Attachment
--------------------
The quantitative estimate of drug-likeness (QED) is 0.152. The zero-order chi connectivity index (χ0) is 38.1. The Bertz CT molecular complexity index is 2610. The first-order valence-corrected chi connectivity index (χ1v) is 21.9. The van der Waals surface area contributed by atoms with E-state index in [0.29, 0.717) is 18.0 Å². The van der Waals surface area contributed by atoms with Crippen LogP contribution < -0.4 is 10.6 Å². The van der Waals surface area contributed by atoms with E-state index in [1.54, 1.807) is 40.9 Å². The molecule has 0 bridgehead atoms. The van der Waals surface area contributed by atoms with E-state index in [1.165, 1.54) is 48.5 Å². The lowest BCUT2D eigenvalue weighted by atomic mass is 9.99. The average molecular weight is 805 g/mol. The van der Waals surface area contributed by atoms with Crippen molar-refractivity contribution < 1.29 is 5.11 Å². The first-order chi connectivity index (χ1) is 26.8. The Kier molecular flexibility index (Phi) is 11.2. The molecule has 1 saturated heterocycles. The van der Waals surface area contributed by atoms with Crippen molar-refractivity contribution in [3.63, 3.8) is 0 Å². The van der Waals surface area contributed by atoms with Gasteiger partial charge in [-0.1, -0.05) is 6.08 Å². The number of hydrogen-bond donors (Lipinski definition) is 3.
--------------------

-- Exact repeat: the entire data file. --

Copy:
The quantitative estimate of drug-likeness (QED) is 0.152. The zero-order chi connectivity index (χ0) is 38.1. The Bertz CT molecular complexity index is 2610. The first-order valence-corrected chi connectivity index (χ1v) is 21.9. The van der Waals surface area contributed by atoms with E-state index in [0.29, 0.717) is 18.0 Å². The van der Waals surface area contributed by atoms with Crippen LogP contribution < -0.4 is 10.6 Å². The van der Waals surface area contributed by atoms with E-state index in [1.54, 1.807) is 40.9 Å². The molecule has 0 bridgehead atoms. The van der Waals surface area contributed by atoms with E-state index in [1.165, 1.54) is 48.5 Å². The lowest BCUT2D eigenvalue weighted by atomic mass is 9.99. The average molecular weight is 805 g/mol. The van der Waals surface area contributed by atoms with Crippen molar-refractivity contribution < 1.29 is 5.11 Å². The first-order chi connectivity index (χ1) is 26.8. The Kier molecular flexibility index (Phi) is 11.2. The molecule has 1 saturated heterocycles. The van der Waals surface area contributed by atoms with Crippen molar-refractivity contribution in [3.63, 3.8) is 0 Å². The van der Waals surface area contributed by atoms with Gasteiger partial charge in [-0.1, -0.05) is 6.08 Å². The number of hydrogen-bond donors (Lipinski definition) is 3.